NVIC_EnableIRQ(ADC1_2_IRQn);    // enable interrupt ADC1 and ADC2/************************************************
*                           Start ADC
ADC2->CR |= ADC_CR_ADEN;    // Enable ADC2

I use the regular channel mode, I have only one channel and it is selected in the SQR1 register . Enabled the ADC number 2, namely, its input IN5, it is fast and can operate at the maximum sampling frequency, but not this time. The sampling rate is equal to the PWM frequency, since 1 period = 1 sample, in principle, this is more than enough.

We also need to select an event in the CFGR register that will trigger the conversion, that is, Event 7 , why exactly? Look in RM:

Trigger 1 from the HRPWM module comes to Event 7 for our ADC No. 2, which in this case works as a slave, it is controlled from the HRPWM module. I think now it is clear how to connect 2 modules, in principle, the algorithm is similar for any periphery and any timer, except the register name will be different.

Upon reaching the period counter, the master timer will start the conversion, which after about 15 cycles (how many exactly look at RM-e) will cause an interrupt and you can pick up the result. It is in this interruption that we organize the control algorithm. Yes, it’s better not to do something massively inside the interrupt, it’s better to set the flag and transfer the execution further, but I allow myself this simplification, because in this case my controller is not particularly loaded and it will be able to calculate and exit the interrupt with 146% probability the emergence of a new one.

Little about management

Imagine that you entered the bathroom and decided to wash your hands in the sink. You slightly open the water, touch with your hand, cold? Add more hot water, warmer? Good! Add more hot water? Almost what you want? Good! Add more hot water, try with your hand, burn it? Come on now, let’s cool down a little. Good? And so indefinitely you will turn the tap until the water temperature is perfect. This is the easiest regulator!

Only in our country it is not the amount of hot water that is regulated, but the fill factor of PIM. Instead of a hand, we have an ADC with measured result. It remains only to implement the logic. We will calculate that we must issue an ADC at 12V at the output, and then using the if condition, we force our controller to support this value by changing the fill factor (duty).

To begin with, let's hang up a voltage divider on the output in order to reduce 12V to 2-2.5V, for example, since The ADC can measure from 0 to + 3.3V, and if you apply 12V, the microcontroller will burn simply. Therefore, I will put a divider with nominal values ​​of 10 kΩ and 2 kΩ, which will give a division factor of 6 and, accordingly, our + 12V will turn into + 2V. Our ADC will produce the result: adcResult = (V out / k) / V ref * 2 12 = (12V / 6) / 3.3 * 4095 = 2481. Now we write the code for the interrupt handler:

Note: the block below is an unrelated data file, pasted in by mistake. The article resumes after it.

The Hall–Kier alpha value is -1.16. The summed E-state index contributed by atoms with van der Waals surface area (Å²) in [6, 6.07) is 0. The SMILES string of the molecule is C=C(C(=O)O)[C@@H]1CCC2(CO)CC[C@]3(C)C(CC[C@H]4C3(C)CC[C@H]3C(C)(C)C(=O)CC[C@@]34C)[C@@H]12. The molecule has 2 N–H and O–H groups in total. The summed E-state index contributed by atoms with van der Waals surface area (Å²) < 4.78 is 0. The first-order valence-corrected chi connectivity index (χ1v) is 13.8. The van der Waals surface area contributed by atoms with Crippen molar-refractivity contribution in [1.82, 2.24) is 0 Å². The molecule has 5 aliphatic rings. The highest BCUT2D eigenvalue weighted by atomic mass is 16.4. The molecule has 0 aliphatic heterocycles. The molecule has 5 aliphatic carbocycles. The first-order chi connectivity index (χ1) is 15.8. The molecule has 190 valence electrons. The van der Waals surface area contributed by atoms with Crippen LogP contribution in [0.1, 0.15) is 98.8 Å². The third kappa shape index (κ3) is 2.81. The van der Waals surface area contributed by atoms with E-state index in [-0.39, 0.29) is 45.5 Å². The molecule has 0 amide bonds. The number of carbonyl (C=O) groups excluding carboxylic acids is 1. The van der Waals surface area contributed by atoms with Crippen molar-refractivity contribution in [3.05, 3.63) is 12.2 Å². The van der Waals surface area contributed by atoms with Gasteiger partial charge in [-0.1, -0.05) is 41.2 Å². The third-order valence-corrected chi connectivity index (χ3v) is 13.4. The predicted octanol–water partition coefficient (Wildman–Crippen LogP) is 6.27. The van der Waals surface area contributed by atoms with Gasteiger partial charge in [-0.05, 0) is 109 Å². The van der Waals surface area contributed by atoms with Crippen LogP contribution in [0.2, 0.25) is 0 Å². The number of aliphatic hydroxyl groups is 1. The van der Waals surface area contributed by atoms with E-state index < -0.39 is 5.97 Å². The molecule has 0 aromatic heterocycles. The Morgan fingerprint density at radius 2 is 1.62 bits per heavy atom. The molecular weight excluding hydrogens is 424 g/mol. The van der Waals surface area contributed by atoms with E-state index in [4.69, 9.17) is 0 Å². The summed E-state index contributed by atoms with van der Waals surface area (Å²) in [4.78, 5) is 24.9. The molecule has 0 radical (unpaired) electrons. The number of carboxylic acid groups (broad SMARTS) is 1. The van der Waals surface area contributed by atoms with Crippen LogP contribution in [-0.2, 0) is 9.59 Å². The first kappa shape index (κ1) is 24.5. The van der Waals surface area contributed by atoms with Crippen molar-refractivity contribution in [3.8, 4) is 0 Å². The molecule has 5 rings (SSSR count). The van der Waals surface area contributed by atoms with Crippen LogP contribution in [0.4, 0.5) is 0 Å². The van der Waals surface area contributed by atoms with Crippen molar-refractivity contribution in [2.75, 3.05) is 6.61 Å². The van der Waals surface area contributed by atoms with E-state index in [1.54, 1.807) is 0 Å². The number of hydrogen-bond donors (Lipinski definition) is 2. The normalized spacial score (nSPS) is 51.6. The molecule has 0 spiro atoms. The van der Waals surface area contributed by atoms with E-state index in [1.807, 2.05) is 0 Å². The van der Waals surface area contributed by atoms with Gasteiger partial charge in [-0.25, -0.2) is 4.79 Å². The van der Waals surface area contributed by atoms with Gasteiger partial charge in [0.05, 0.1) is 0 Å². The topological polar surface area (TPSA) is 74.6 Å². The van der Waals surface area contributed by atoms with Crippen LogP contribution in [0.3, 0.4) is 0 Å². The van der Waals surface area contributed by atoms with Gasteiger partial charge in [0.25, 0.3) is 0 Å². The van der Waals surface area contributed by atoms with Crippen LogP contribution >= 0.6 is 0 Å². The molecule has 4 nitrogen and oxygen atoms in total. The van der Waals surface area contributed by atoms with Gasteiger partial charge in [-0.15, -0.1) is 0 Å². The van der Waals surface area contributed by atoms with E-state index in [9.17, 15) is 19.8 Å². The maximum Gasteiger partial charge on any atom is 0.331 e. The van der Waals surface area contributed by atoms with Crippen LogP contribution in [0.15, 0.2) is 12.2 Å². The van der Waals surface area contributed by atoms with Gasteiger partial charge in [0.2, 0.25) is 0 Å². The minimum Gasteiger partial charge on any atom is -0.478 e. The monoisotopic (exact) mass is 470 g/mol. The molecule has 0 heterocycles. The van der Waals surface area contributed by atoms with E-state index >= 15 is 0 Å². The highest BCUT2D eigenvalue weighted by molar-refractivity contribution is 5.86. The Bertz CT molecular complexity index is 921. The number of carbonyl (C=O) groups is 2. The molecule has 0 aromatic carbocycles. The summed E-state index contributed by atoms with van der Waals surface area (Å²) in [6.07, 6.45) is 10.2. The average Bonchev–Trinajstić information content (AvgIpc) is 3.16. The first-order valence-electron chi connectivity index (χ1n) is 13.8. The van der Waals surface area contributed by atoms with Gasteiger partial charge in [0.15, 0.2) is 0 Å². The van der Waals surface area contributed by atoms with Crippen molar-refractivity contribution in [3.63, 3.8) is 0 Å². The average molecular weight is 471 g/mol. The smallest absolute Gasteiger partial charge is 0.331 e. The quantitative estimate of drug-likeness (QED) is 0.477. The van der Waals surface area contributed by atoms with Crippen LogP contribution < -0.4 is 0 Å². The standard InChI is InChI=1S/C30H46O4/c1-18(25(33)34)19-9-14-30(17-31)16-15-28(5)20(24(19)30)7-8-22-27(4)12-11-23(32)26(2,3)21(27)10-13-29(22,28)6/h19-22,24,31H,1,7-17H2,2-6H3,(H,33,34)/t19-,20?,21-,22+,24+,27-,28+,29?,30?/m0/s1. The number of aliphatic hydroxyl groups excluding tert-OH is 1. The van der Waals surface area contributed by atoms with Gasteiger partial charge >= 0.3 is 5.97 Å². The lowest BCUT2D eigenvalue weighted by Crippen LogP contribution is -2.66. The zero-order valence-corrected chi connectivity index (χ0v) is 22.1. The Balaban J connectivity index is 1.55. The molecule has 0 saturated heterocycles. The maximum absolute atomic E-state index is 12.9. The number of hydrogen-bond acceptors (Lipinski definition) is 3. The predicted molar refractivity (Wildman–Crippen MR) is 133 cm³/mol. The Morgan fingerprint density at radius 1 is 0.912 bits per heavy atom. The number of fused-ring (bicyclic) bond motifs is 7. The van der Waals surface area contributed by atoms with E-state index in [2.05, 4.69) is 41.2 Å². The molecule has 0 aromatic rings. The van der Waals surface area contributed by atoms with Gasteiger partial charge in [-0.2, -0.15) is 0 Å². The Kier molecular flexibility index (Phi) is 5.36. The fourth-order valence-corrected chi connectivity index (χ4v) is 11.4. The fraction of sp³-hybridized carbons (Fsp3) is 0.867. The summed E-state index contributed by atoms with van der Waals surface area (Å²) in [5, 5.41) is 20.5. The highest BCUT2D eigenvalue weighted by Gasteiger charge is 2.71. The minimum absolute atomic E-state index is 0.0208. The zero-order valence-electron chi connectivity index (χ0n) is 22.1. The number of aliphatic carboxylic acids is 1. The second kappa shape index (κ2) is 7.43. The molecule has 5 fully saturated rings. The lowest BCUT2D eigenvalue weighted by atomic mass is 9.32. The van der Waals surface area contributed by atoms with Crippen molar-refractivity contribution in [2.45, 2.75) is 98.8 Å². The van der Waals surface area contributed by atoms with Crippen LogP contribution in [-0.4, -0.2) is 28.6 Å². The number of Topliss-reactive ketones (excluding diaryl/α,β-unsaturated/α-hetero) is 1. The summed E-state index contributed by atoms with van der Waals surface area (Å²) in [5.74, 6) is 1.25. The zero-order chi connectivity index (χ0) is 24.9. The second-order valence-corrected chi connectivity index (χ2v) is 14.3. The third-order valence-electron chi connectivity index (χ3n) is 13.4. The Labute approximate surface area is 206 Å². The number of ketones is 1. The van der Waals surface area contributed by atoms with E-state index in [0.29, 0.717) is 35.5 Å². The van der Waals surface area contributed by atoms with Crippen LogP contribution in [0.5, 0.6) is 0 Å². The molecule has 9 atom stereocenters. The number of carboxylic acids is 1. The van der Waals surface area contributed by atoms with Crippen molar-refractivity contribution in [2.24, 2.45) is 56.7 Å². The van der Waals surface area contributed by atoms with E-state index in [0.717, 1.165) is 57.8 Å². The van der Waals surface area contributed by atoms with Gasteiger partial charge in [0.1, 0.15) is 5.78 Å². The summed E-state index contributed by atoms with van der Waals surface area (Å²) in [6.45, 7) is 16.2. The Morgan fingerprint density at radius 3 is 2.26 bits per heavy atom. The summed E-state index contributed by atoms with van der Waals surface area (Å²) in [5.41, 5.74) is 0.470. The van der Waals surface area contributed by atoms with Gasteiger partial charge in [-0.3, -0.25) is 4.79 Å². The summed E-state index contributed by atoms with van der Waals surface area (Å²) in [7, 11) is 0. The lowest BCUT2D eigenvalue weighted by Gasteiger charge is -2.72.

adcResult = ADC2->DR;
	if (adcResult > 2480) {
		dutyControl = dutyControl - 10;
		dutyControl = dutyControl + 10;

The first thing after getting into the interrupt handler is to reset the flag of the interrupt itself, otherwise the second time you will not get into it. Then we read the result and save it as adcResult variable . Now, knowing the voltage at the output, you need to make an adjustment to the value of the fill factor for PWM, I realized this simply through the if condition . In each PWM period, we measure, increase or decrease the fill factor and set the result for the next period. Everything is simple, fast and visible essence. We look at the result of the work:

As you can see, everything works and when the input voltage changes, the output itself remains stable at 12V. Strongly attentive can notice small needles skipping, then you just need to hang up the X7R ceramics at the output of 1-10 microfarads and they will leave, I'm just too lazy to look for it and solder it. Now the oscillogram itself, so as not to spoil the eyes:

Here you can see how the output voltage rises. The fact is that due to the control algorithm, the filling must reach values ​​from 0 to 10,000, for example, a thousand periods are needed, or approximately 10 ms. It suits me because soft-start, if you want to shorten the rise time, then just complicate the algorithm and add +1000, not +10, and the closer you get to the specified 12V, the less regulation step you take until you reach +10 . In general, in terms of management, you can do a lot of things, so you have a field for experiments.

Another interesting point is the oscillations at the moment of shutdown, such an "accordion". The fact is that after turning off the power, my digital part continues to work from another power supply unit and it tries to keep the desired value at the output. Where does energy come from? Yes, from the input capacitor, these are those that are 1000 microfarads each, as many as 3 pieces, this is such an interesting phenomenon.


The article came out is not small, but you wanted everything and immediately they say, let's get a finished piece of metal - you get. I hope you enjoy the article, tried to make it more likely not scientific, but popular science, so that the material was available to people with different levels of knowledge and experience. Perhaps in the future I will analyze similarly other topologies like boost, full bridge and others.

By the way, this article and code will serve for the new MPPT controller at 20A, which I am designing. Now I am waiting for PCBway boards , which, in fact , volunteered to sponsor my open source projects with printed circuit boards, the source code for MPPT will also be open to all my modules.

Most importantly forgot! Keep the project with the code for TrueSTDIO - RAR .